Bold! Originally written as a summary of beliefs and doctrines of the Church of Jesus Christ of Latter Day Saints (LDS Church), A Marvelous Work and a Wonder is more of an apoloiga. It dissects doctrine and opposing viewpoints using the scriptures (Bible, Book of Mormon, Doctrine and Covenants, & Pearl of Great Price) as well as quotations of learned men and scientific studies. The scientific studies are a little outdated, so I'd like to see updated figures for today, but that's just the scienti Bold! Originally written as a summary of beliefs and doctrines of the Church of Jesus Christ of Latter Day Saints (LDS Church), A Marvelous Work and a Wonder is more of an apoloiga. It dissects doctrine and opposing viewpoints using the scriptures (Bible, Book of Mormon, Doctrine and Covenants, & Pearl of Great Price) as well as quotations of learned men and scientific studies. The scientific studies are a little outdated, so I'd like to see updated figures for today, but that's just the scientist in me coming out. I originally read the book as a young missionary in Florida, but I still found it to be enlightening and illuminating 10 years later. I said it was bold, it's also unapologetic and uncompromisingly straightforward. No sugar coating here. Some might find it a little heavy-handed. For those investigating the LDS Church, I suggest first reading the Book of Mormon and testing its promise (Moroni 10:3-5) and bringing your questions and concerns to the missionaries. A Marvelous Work and a Wonder is a little dated and doesn't address some current social issues, but it is a useful reference because it is exhaustively cross-referenced with the scriptures.

  24. 4 out of 5

    James Carroll

    I would guess that whenever you give a review this bad to a book by a general authority of the Church, some explanation is needed. As much as I love Elder Richards, that doesn't mean that his book is great. So, what's wrong with it? The book never suggests bible-bashing, and in fact says that bible bashing is a bad idea, but in my experience, the effect of this book on missionaries is nevertheless to encourage debate and bible-bashing.That is not a good way to teach the gospel. Worse, although th I would guess that whenever you give a review this bad to a book by a general authority of the Church, some explanation is needed. As much as I love Elder Richards, that doesn't mean that his book is great. So, what's wrong with it? The book never suggests bible-bashing, and in fact says that bible bashing is a bad idea, but in my experience, the effect of this book on missionaries is nevertheless to encourage debate and bible-bashing.That is not a good way to teach the gospel. Worse, although the doctrine contained in the book is invariably true, the book tends to see that doctrine in the Bible in places where it doesn't really exist. Thus the book often drastically mis-interprets the Bible in order to see LDS doctrine in it. Although the doctrine is true, it isn't always in the Bible in all the places we sometimes think that it is. So when missionaries argue about the doctrine from this book, first, they shouldn't be arguing at all, and worse, when they do argue, they are wrong more often than not. Missionaries especially should stay away from this book.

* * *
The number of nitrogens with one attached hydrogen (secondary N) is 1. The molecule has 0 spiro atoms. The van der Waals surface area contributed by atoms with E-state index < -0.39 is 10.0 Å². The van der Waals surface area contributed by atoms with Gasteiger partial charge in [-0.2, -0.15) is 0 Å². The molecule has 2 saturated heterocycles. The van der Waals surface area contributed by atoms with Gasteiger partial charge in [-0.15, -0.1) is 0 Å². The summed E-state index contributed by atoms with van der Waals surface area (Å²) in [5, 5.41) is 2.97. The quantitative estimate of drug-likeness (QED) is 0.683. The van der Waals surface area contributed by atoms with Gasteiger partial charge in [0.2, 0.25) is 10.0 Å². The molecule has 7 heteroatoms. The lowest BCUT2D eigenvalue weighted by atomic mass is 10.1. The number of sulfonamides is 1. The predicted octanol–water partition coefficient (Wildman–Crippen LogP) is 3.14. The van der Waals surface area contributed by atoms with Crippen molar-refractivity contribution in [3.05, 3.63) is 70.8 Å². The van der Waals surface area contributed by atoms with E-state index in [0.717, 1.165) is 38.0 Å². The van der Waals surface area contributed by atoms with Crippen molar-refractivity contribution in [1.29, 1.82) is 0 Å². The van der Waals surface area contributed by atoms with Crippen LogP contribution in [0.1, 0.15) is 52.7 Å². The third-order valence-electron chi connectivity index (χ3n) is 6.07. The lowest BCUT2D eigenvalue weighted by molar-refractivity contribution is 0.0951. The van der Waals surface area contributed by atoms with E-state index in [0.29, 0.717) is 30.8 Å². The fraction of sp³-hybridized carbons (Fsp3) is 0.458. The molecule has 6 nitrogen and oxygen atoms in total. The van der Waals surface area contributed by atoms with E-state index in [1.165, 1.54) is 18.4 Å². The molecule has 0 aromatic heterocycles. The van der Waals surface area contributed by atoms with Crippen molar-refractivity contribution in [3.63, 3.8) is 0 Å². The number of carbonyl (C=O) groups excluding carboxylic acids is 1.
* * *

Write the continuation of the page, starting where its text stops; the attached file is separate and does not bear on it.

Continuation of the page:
25. 4 out of 5

    Dan

    This is Mormonism 101. I read it for a very good Mormon friend when we where working together at Payless. He recommended it as a means of getting a good overview of what Mormons believe. It was more of a missionary book and of course set out to convince its readers that Mormonism makes sense philosophically and biblically. The book failed to convince me, obviously and I found myself more often provoked than challenged by the author's strange reasoning and tendency to use clinchers like "How can This is Mormonism 101. I read it for a very good Mormon friend when we where working together at Payless. He recommended it as a means of getting a good overview of what Mormons believe. It was more of a missionary book and of course set out to convince its readers that Mormonism makes sense philosophically and biblically. The book failed to convince me, obviously and I found myself more often provoked than challenged by the author's strange reasoning and tendency to use clinchers like "How can it be more clear that [blah, blah:] is the most certain truth of God?" and "How can anyone deny the clear meaning in [what ever:] text?" These statements were used when logic and reasoning and sound exegesis was lacking. These statements were used often. If you have sound arguments and reasoning, such statements are a waste of paper.

  26. 5 out of 5

    Rebecca